ABSTRACT: Crohn's disease (CD) is a relapsing chronic inflammatory disorder that may involve all the gastrointestinal tract with a prevalence of terminal ileum. Intestinal lesions have a characteristic discontinuous and segmental distribution and may affect all layers of the gut wall. Telocytes (TC), a peculiar type of stromal cells, have been recently identified in a variety of tissues and organs, including gastrointestinal tract of humans and mammals. Several roles have been proposed for TC, including mechanical support, spatial relationships with different cell types, intercellular signalling and modulation of intestinal motility. The aim of our study was to investigate the presence and distribution of TC in disease-affected and -unaffected ileal specimens from CD patients compared with controls. TC were identified by CD34/PDGFRα immunohistochemistry. In affected CD specimens TC disappeared, particularly where fibrosis and architectural derangement of the intestinal wall were observed. In the thickened muscularis mucosae and submucosa, few TC entrapped in the fibrotic extracellular matrix were found. A discontinuous network of TC was present around smooth muscle bundles, ganglia and enteric strands in the altered muscularis propria. At the myenteric plexus, the loss of TC network was paralleled by the loss of interstitial cells of Cajal network. In the unaffected CD specimens, TC were preserved in their distribution. Our results suggest that in CD the loss of TC might have important pathophysiological implications contributing to the architectural derangement of the intestinal wall and gut dysmotility. Further functional studies are necessary to better clarify the role of TC loss in CD pathophysiology.Journal of Cellular and Molecular Medicine 11/2013; · 4.75 Impact Factor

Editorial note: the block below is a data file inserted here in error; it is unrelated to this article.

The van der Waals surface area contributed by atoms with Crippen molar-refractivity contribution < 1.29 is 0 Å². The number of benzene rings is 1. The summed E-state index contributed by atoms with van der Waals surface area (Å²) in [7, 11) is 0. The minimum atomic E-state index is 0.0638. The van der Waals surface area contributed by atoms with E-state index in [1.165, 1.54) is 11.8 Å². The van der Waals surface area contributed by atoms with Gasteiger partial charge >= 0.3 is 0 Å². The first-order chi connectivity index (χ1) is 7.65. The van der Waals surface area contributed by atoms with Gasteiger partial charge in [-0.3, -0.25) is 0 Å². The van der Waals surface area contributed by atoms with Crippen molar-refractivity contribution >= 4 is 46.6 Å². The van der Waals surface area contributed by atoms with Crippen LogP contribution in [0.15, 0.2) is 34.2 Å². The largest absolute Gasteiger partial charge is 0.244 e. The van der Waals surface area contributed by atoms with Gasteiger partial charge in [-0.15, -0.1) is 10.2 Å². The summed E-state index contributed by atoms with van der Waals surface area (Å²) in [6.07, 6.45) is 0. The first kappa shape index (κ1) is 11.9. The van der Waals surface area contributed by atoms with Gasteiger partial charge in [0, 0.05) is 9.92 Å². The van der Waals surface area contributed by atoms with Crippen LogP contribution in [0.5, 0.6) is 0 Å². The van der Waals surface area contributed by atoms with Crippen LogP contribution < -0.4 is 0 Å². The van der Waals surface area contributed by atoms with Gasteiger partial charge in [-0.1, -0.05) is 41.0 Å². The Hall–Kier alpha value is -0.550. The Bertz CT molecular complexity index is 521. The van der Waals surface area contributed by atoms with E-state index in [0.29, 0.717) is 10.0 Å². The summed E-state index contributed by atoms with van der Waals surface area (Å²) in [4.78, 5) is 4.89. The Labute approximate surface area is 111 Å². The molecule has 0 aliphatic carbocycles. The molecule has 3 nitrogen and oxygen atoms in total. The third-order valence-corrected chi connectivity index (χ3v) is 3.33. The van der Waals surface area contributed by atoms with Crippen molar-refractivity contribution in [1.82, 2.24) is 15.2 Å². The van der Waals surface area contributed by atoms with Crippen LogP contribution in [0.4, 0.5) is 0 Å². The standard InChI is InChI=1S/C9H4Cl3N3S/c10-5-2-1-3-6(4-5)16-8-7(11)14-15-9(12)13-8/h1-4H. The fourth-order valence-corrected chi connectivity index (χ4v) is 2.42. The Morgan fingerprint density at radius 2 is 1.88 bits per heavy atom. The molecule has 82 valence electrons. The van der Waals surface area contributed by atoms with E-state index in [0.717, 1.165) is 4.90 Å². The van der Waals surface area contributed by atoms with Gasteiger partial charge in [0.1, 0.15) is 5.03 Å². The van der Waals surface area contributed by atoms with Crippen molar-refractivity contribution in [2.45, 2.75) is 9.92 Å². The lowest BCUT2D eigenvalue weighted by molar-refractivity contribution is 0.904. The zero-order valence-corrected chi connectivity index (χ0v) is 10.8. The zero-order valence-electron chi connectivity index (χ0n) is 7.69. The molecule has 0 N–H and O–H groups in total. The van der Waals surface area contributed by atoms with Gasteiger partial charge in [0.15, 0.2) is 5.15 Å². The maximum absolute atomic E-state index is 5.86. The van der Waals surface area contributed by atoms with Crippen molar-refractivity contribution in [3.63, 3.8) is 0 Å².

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ABSTRACT: Thickening of the inflamed intestinal wall involves growth of smooth muscle cells (SMC), which contributes to stricture formation. Earlier, the growth factor platelet-derived growth factor (PDGF)-BB was identified as a key mitogen for SMC from the rat colon (CSMC), and CSMC growth in colitis was associated with both appearance of its receptor, PDGF-Rβ and modulation of phenotype. Here, we examined the role of inflammatory cytokines in inducing and modulating the growth response to PDGF-BB. CSMC were enzymatically isolated from Sprague-Dawley rats, and the effect of tumour necrosis factor (TNF)-α, interleukin (IL)-1β, transforming growth factor (TGF), IL-17A and IL-2 on CSMC growth and responsiveness to PDGF-BB were assessed using proliferation assays, PCR and western blotting. Conditioned medium (CM) was obtained at 48 hrs of trinitrobenzene sulphonic acid-induced colitis. Neither CM alone nor cytokines caused proliferation of early-passage CSMC. However, CM from inflamed, but not control colon significantly promoted the effect of PDGF-BB. IL-1β, TNF-α and IL-17A, but not other cytokines, increased the effect of PDGF-BB because of up-regulation of mRNA and protein for PDGF-Rβ without change in receptor phosphorylation. PDGF-BB was identified in adult rat serum (RS) and RS-induced CSMC proliferation was inhibited by imatinib, suggesting that blood-derived PDGF-BB is a local mitogen in vivo. In freshly isolated CSMC, CM from the inflamed colon as well as IL-1β and TNF-α induced the early expression of PDGF-Rβ, while imatinib blocked subsequent RS-induced cell proliferation. Thus, pro-inflammatory cytokines both initiate and maintain a growth response in CSMC via PDGF-Rβ and serum-derived PDGF-BB, and control of PDGF-Rβ expression may be beneficial in chronic intestinal inflammation.Journal of Cellular and Molecular Medicine 01/2014; · 4.75 Impact Factor